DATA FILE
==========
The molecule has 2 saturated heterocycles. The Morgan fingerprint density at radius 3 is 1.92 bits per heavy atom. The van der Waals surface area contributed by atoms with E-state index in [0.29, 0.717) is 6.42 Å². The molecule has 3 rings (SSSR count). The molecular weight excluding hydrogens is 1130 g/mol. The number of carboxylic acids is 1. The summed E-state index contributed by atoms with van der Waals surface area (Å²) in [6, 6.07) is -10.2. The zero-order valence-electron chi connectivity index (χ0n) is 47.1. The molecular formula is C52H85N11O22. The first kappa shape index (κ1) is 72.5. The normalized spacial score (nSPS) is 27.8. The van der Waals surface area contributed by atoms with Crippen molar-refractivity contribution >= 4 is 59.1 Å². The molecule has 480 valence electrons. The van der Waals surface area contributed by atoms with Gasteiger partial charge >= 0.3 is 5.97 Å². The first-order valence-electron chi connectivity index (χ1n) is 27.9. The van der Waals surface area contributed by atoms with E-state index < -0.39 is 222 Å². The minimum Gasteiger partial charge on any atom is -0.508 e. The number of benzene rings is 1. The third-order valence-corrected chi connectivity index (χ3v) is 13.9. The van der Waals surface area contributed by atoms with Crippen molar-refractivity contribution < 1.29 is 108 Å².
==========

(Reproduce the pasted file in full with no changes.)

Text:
The molecule has 2 saturated heterocycles. The Morgan fingerprint density at radius 3 is 1.92 bits per heavy atom. The van der Waals surface area contributed by atoms with E-state index in [0.29, 0.717) is 6.42 Å². The molecule has 3 rings (SSSR count). The molecular weight excluding hydrogens is 1130 g/mol. The number of carboxylic acids is 1. The summed E-state index contributed by atoms with van der Waals surface area (Å²) in [6, 6.07) is -10.2. The zero-order valence-electron chi connectivity index (χ0n) is 47.1. The molecular formula is C52H85N11O22. The first kappa shape index (κ1) is 72.5. The normalized spacial score (nSPS) is 27.8. The van der Waals surface area contributed by atoms with Crippen molar-refractivity contribution >= 4 is 59.1 Å². The molecule has 480 valence electrons. The van der Waals surface area contributed by atoms with Gasteiger partial charge >= 0.3 is 5.97 Å². The first-order valence-electron chi connectivity index (χ1n) is 27.9. The van der Waals surface area contributed by atoms with E-state index < -0.39 is 222 Å². The minimum Gasteiger partial charge on any atom is -0.508 e. The number of benzene rings is 1. The third-order valence-corrected chi connectivity index (χ3v) is 13.9. The van der Waals surface area contributed by atoms with Crippen molar-refractivity contribution < 1.29 is 108 Å².